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Old 03-24-2005, 03:49 PM
Draken Draken is offline
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Join Date: Nov 2004
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Default Re: Gnosis and Gnosticism

<a href="http://www.sophia-perennis.com/WHO_spiritual.htm">Frithjof Schuon on Spirituality</a>:

Transcending oneself: this is the great imperative of the human condition; and there is another that anticipates it and at the same time prolongs it: dominating oneself. The noble man is one who dominates himself; the holy man is one who transcends himself. Nobility and holiness are the imperatives of the human state.

Intelligence, since it distinguishes, has the faculty of perceiving proportions. The spiritual man integrates these proportions into his will, into his soul and into his life. All defects manifest a lack of proportion; they are errors that are lived.

To be spiritual means not to deny with one’s ‘being’ what one affirms with one’s ‘knowledge’, that is to say, what is accepted by the intelligence. Truth lived: incorruptibility and generosity.


<a href="http://www.geocities.com/integral_tradition/schuongue.html">Frithjof Schuon on religion</a>:

"If there was a religion which I did not love, I would not rest until I loved it."


<a href="http://www.sophia-perennis.com/WHO_gnostic.htm">The Gnostic</a>

For too many persons the gnostic is someone who, feeling illumined from within rather than by Revelation, takes himself to be superhuman and believes that for him everything is permissible; one will accuse of gnosis any political monster who is superstitious or who has vague interests in the occult while believing himself to be invested with a mission in the name of some aberrant philosophy.

In a word, in common opinion gnosis equals "intellectual pride," as if this were not a contradiction in terms, pure intelligence coinciding precisely with objectivity, which by definition excludes all subjectivism, hence especially pride which is its least intelligent and coarsest form.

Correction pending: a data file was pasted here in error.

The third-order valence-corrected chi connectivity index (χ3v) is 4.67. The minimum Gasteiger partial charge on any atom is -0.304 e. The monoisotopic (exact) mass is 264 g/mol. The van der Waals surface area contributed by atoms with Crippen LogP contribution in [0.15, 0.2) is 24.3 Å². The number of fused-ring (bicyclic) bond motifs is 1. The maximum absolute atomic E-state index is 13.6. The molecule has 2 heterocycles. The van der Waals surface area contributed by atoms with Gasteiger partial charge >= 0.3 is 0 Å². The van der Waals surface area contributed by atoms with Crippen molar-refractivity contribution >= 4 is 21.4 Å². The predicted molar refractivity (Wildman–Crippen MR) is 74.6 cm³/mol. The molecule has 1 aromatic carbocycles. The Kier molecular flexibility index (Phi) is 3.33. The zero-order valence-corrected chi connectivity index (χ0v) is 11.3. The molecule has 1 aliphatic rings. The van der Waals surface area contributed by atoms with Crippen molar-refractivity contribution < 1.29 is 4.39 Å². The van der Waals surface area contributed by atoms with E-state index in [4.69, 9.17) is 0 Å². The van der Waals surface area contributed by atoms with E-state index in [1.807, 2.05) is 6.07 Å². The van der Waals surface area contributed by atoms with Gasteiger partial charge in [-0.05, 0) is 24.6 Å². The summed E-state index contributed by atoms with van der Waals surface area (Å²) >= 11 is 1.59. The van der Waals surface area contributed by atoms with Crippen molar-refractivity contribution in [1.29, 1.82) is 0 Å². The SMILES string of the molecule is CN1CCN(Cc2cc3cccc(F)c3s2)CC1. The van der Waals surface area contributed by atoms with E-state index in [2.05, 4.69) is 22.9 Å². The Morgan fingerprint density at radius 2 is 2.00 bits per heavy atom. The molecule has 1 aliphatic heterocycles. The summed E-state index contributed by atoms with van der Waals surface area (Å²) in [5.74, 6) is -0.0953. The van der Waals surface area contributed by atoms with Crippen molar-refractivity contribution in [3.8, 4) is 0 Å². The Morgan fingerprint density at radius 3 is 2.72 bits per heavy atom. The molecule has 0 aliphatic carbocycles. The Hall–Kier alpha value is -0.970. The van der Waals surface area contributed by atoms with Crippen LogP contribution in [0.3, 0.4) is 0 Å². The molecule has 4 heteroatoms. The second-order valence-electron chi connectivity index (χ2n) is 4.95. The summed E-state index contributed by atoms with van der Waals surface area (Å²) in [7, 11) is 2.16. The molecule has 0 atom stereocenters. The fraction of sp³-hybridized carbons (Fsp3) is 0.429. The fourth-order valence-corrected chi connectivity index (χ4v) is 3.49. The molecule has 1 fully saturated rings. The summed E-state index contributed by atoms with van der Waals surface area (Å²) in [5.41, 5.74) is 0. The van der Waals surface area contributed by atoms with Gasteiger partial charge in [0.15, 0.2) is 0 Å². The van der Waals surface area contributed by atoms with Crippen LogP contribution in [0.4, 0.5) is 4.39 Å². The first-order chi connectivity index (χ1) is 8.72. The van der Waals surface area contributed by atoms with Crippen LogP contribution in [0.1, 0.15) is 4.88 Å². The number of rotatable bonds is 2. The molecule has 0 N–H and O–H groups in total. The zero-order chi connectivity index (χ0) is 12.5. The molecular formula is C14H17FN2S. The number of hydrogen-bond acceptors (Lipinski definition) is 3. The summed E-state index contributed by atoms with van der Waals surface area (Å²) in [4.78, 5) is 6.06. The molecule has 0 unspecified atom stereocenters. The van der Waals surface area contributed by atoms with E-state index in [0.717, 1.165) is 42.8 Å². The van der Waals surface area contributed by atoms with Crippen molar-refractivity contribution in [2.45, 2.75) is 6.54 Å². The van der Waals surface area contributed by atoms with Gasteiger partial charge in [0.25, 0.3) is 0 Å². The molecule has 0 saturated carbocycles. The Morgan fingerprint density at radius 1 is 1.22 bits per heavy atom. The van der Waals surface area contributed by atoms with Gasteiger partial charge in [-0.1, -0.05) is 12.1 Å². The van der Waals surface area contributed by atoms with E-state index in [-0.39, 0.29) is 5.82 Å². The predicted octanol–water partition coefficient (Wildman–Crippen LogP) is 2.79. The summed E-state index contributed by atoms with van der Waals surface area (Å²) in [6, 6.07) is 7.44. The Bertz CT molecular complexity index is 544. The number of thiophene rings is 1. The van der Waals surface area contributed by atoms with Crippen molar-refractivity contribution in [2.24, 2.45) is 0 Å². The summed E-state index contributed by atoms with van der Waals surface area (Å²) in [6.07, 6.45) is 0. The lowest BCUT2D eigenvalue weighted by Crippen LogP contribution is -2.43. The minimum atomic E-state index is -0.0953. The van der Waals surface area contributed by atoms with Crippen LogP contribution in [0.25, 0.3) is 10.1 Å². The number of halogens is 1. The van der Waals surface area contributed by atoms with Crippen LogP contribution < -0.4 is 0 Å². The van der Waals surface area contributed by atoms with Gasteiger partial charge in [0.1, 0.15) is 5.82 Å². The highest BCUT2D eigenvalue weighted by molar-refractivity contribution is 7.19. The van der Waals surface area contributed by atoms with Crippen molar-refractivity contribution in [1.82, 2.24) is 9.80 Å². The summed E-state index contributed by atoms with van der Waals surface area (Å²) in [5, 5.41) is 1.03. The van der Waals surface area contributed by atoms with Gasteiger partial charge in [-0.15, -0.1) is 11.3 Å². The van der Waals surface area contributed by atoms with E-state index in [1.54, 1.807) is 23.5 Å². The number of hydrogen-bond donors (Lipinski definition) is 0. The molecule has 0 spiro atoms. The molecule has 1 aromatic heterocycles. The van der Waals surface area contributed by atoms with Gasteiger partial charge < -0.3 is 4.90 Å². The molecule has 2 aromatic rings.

For the gnostic — always in the etymological and not the sectarian sense of the term — or for the jnâni, there can be no question of "egoism," since the ego is not "himself." The "I" is for him the "other," objectification, the vital tangible center of the world.

We have written in one of our books that to be objective is to die a little, unless one is a pneumatic, in which case one is dead by nature, and in that extinction finds one's life.

For too many persons the gnostic is someone who, feeling illumined from within rather than by Revelation, takes himself to be superhuman and believes that for him everything is permissible; one will accuse of gnosis any political monster who is superstitious or who has vague interests in the occult while believing himself to be invested with a mission in the name of some aberrant philosophy.

In a word, in common opinion gnosis equals "intellectual pride," as if this were not a contradiction in terms, pure intelligence coinciding precisely with objectivity, which by definition excludes all subjectivism, hence especially pride which is its least intelligent and coarsest form.

For the gnostic — always in the etymological and not the sectarian sense of the term — or for the jnâni, there can be no question of "egoism," since the ego is not "himself." The "I" is for him the "other," objectification, the vital tangible center of the world.

We have written in one of our books that to be objective is to die a little, unless one is a pneumatic, in which case one is dead by nature, and in that extinction finds one's life.

Frithjof Schuon
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Three things are sacred to me: first Truth, and then, in its tracks, primordial prayer; Then virtue–nobility of soul which, in God walks on the path of beauty. Frithjof Schuon
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